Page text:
Manifesto Part 1
(a response to recent requests for thoughts on the political scene and its potential impact on stock prices)
Pretty much everyone I know, who has worked steadily for a number of years, owns their home. For some it’s a townhouse on a “postage stamp” size lot in Boston and for others a single-wide mobile home in Bremen, Alabama. I travel across the Country and my observation, stated at the outset, holds true regardless of things like occupation or level of education.
Now, please, let the following “soak in”: On the global stage, even amongst developed countries, this degree of wealth alone makes these people KINGS. Hold on a second and let me restate that. Makes YOU PEOPLE kings.
Here’s the point. In the history of mankind, the only economic form that has ever produced liberty and prosperity – like that described above - for the masses is that form which most closely resembles capitalism – that is an undisputed, historical, economic fact. Historically, it is this system that made this Country special. I’d even say exceptional.
It has been written by various classical economists that we have never known true capitalism (pure competition) here in this Country. Possibly, the closest we ever came to it was during the late 1800’s in the era known as the second industrial revolution. Really, since the beginning of the New Deal and the end of the second World War we have steadily grown government (controls and regulation) in every facet of our society which, of course, has had the effect of limiting individual freedoms. I would suggest that anyone who is interested, pick up a copy of F. A. Hayek’s “The Road to Serfdom” or watch any number of interviews with the late Milton Friedman or Thomas Sowell – you can find them on YouTube.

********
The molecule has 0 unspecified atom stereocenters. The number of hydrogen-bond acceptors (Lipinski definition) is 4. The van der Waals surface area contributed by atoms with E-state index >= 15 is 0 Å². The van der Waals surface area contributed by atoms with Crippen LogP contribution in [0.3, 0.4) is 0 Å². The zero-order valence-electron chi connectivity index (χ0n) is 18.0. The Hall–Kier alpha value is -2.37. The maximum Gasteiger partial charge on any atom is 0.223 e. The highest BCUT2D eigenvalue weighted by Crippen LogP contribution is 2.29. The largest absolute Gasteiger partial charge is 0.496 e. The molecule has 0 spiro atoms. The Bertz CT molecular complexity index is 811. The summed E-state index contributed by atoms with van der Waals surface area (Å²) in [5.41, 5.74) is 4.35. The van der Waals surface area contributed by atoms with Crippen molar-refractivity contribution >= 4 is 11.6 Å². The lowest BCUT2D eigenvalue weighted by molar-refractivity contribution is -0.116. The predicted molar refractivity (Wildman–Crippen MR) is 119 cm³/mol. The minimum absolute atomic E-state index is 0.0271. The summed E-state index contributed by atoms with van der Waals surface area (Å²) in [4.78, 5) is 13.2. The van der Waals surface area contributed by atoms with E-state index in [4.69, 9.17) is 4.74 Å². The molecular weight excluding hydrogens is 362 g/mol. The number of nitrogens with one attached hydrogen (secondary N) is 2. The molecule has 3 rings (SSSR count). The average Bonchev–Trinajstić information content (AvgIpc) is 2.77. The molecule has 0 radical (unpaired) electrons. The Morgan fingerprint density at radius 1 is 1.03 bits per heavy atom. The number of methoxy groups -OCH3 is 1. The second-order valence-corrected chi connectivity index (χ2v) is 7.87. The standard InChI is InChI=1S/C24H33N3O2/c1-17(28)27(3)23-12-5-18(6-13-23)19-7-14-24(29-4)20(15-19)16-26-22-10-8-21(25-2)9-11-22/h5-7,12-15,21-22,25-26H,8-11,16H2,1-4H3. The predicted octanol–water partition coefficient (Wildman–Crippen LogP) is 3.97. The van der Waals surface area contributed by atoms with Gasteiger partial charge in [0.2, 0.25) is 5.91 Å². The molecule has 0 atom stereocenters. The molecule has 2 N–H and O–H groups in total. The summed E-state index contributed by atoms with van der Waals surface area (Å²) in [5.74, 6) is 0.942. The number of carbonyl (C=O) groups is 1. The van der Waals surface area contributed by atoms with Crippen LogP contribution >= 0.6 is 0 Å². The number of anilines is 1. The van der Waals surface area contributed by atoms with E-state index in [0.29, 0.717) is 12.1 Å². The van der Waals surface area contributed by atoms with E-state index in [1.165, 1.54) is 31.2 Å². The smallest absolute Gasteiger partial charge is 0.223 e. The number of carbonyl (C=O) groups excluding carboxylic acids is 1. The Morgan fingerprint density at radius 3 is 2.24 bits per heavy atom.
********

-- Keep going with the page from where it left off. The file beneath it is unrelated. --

So, a lot has been written over the years regarding elections and the stock market. It has been my observation that people take this information and, quite candidly, distort it to fit their own personal view of how things should be. Government spending can be good for the economy and stock prices. Lower taxes and regulation almost always are. Innovation and the increases in productivity that come with it are good for both as well.
In certain debates I have often stated: if tax rates don’t matter then make them 100%. This is a silly way to make a serious point – one that I think should be obvious. Things like tax rates and regulations DO matter and they matter a lot especially to the more productive members of society.
Historically, there have been different reasons why different political policies might be good or bad for the economy and the stock market. Periods of prolonged innovation can and do come about, regardless of party politics, as long as individual incentives and freedoms are not stifled.
I’m not interested in discussing politics in these forums but economics is certainly fair game. The essence of these recent requests has, in fact, been based in economics even though that is not the way they were worded. It seems to me that there is less understanding than ever about economic issues and the causes of both real and perceived economic angst. Cognitive dissonance is the disorder du jour and confirmation bias has joined “death and taxes”.
If this all seems discombobulated, go to our inventory of written blogs and video podcasts to catch up.